Most buyers realize the longer negotiations go on, the more attractive the rates become.

The purpose of the meeting between the CEO and the CFO was to determine whether or not the transaction was going to be profitable! At that point coming in from the outside I told both executives that they had to say NO to any further price concessions. They put up some token resistance but finally got back to the prospect saying the price was firm and valid for one week.

The order closed the following day.

Chinese water torture is slowly and continuously dripping water on a person’s forehead to wear them down into providing information the torturer seeks. It seems that negotiations are often handled in a similar manner. Once sellers drop price, it becomes a slippery slope. Buyers conclude that further concessions are not only possible they become likely.

I call discounting “the gift that keeps on giving.” In discounting, to close prospects sellers set a precedent. Smart buyers will expect that future orders will be at the lower rate.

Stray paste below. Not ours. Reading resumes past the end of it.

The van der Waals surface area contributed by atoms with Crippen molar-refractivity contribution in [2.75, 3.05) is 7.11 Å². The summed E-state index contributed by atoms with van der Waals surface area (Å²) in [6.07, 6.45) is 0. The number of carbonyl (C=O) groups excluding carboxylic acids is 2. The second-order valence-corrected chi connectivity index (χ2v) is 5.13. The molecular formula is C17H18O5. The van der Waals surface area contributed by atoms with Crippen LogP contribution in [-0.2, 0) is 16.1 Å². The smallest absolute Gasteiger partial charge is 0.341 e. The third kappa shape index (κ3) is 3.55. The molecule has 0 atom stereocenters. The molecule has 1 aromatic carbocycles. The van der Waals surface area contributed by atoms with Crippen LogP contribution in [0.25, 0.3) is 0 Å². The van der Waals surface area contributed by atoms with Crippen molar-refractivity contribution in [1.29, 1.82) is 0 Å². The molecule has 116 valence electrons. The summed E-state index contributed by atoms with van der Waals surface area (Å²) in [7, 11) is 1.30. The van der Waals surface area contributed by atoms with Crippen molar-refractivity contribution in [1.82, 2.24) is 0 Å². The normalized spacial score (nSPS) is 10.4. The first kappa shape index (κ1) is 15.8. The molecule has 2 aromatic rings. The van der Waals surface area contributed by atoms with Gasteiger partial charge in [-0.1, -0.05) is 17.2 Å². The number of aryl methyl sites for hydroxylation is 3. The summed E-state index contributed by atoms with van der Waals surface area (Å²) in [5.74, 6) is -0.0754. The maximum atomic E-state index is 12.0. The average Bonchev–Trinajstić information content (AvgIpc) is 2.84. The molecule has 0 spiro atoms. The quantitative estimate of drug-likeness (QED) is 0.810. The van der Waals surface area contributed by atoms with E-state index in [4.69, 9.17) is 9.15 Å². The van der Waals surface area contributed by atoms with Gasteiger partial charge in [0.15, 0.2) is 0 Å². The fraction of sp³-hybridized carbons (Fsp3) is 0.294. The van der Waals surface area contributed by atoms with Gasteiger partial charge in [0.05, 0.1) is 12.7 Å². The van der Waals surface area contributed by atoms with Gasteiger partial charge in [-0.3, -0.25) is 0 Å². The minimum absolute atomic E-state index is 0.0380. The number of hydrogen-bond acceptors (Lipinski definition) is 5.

seller talking with buyer.png

Here are five (5) tips for negotiations:

  1. When pressured for better pricing, ask if you are the vendor of choice and whether price is the only issue. If not, suggest waiting to discuss price if and when the buyer gets to that point.
  2. When negotiating and asked for lower pricing, be prepared with 2 or 3 ways to say no.
  3. If a buyer keeps asking, first get something from them that is worth something to you (increase the transaction size, serve as a reference, etc.).
  4. Offer a concession conditionally: “If you’ll do that for me then I’d be willing to…” In order to avoid ongoing discounting, I encourage you to offer somethingbesides a discount.
  5. Ask if the buyer can move forward. If the buyer says no, take everything off the table and suggest revisiting negotiations in a few days.